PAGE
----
Beef Australia 2015 Official Symposium Opening
Remarks before Beef Australia 2015 Official Symposium Opening
Remarks as prepared for delivery by Alfred V. Almanza, Deputy Under Secretary for Food Safety, Beef Australia 2015 Official Symposium Opening, Rockhampton, Australia, May 4, 2015.
Good morning. It’s great to be here in Rockhampton.
Although it is a long trip, coming here reminds me of how small our world is becoming, and how important food safety and international trade truly is to all of us.
I want to thank Beef Australia for organizing this event and inviting me to speak here today.
The fact that we are all here at this conference is evidence of a strong international commitment to science-based food safety policies that protect public health and facilitate trade.
The agency that I lead, the Food Safety and Inspection Service, is the public health branch of the United States Department of Agriculture. FSIS is responsible for ensuring that meat, poultry and egg products are safe, wholesome and accurately labeled.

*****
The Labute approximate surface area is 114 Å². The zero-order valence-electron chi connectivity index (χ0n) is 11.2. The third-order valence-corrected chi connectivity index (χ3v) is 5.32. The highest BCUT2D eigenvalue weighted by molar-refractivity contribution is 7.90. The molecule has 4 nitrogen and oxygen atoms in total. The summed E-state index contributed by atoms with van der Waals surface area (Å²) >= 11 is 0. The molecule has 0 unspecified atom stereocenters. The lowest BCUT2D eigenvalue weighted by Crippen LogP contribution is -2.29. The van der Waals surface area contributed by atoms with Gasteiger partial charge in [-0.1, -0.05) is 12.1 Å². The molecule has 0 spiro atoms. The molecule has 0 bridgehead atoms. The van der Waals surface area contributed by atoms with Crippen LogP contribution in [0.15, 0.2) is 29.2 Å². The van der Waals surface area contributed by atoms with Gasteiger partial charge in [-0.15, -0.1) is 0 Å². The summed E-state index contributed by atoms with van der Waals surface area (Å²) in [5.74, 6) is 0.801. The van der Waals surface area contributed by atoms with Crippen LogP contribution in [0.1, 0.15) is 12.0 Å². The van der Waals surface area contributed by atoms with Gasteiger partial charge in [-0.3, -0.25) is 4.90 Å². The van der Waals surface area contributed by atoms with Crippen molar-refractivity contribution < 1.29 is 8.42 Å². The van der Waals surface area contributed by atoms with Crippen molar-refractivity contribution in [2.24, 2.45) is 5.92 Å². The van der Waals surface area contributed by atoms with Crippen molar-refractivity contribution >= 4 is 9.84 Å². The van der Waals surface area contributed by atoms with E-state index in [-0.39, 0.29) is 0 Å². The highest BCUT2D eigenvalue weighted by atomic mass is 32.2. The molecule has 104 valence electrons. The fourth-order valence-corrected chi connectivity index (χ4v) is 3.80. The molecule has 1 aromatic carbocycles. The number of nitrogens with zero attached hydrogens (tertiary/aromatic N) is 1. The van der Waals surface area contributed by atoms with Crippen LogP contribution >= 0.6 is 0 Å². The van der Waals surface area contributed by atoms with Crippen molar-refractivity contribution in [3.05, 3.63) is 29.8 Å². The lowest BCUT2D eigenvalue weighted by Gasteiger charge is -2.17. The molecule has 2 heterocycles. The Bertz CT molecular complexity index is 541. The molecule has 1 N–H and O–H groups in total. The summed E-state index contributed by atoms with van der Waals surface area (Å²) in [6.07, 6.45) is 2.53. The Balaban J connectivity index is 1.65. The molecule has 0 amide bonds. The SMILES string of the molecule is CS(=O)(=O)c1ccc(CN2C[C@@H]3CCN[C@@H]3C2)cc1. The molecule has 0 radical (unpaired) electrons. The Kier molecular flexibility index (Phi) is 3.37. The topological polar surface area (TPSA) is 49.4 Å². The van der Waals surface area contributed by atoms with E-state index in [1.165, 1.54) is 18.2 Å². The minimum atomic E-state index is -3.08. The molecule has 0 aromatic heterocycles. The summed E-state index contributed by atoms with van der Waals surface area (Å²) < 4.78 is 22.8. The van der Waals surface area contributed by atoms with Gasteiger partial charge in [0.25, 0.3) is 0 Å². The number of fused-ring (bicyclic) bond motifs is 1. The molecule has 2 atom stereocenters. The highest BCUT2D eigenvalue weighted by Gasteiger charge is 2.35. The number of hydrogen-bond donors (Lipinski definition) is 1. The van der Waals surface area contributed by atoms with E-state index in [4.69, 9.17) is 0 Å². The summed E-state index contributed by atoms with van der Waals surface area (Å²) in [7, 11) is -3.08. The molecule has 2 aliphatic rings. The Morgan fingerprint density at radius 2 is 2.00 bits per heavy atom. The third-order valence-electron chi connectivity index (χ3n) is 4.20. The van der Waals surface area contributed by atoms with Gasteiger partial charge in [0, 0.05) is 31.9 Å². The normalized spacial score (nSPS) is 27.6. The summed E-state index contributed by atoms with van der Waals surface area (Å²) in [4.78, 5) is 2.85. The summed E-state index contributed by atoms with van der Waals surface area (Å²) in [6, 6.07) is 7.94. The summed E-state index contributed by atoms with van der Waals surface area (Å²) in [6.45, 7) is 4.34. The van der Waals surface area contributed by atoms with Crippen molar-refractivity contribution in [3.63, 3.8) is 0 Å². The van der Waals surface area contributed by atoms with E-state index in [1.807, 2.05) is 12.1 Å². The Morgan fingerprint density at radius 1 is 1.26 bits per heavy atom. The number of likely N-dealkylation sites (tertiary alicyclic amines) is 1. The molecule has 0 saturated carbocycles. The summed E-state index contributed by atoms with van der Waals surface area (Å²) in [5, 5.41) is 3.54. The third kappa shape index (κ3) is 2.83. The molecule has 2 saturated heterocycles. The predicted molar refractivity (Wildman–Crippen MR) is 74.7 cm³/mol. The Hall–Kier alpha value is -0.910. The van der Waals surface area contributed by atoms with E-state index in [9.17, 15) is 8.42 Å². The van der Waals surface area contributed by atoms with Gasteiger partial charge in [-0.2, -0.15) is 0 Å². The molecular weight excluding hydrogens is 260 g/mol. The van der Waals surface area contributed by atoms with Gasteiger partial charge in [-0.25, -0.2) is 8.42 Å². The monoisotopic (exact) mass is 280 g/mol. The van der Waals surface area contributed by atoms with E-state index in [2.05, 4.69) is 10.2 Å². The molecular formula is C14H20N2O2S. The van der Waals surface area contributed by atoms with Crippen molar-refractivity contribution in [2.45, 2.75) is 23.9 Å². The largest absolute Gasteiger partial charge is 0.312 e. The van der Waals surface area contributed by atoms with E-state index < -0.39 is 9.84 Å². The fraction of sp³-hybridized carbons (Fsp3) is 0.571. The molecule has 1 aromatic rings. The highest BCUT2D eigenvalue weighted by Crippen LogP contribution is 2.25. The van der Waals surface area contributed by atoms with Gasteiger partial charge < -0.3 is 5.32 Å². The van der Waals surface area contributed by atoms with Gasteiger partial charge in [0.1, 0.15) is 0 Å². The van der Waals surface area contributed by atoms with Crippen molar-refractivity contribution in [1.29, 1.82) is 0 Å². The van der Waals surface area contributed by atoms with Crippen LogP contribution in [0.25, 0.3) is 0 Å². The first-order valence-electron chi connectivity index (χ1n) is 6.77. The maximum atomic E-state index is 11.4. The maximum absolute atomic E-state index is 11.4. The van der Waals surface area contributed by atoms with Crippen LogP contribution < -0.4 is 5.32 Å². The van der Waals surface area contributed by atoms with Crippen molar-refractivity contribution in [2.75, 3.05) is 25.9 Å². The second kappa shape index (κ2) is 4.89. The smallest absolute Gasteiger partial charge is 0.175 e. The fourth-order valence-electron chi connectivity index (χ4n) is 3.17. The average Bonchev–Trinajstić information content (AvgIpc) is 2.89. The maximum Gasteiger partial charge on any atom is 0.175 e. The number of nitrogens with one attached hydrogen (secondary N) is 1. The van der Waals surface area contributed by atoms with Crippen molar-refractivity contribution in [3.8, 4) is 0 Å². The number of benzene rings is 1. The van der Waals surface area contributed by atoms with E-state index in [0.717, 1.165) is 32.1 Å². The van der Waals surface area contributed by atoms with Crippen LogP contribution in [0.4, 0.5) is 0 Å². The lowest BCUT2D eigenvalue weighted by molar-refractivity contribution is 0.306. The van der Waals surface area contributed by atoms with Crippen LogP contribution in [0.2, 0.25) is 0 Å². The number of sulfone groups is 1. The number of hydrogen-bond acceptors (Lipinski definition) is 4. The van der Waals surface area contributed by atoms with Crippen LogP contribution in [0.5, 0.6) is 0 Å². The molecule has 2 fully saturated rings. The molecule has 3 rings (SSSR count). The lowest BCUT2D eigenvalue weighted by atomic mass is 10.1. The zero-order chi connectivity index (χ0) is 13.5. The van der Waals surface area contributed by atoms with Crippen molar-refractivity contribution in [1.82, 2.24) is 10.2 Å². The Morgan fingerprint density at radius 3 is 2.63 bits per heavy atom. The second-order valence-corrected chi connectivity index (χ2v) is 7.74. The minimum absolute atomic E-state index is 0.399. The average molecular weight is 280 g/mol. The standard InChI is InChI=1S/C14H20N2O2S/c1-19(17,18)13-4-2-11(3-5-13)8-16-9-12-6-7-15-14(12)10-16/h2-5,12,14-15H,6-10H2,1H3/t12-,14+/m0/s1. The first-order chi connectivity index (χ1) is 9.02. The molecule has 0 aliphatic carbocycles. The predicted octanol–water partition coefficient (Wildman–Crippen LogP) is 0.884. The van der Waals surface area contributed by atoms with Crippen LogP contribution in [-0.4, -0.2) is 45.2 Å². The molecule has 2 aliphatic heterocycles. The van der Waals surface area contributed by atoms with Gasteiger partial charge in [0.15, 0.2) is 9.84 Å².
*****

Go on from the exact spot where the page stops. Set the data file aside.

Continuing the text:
At FSIS, our mission is to advance food safety worldwide. That includes regulating food that is produced domestically in the U.S., as well as food that is imported from other countries.
We also certify that product destined for export meets both U.S. food safety requirements as well as the food safety requirements of the importing country.
We know that the “inspected by USDA” mark means a safe and high quality product for consumers, and we take that responsibility very seriously.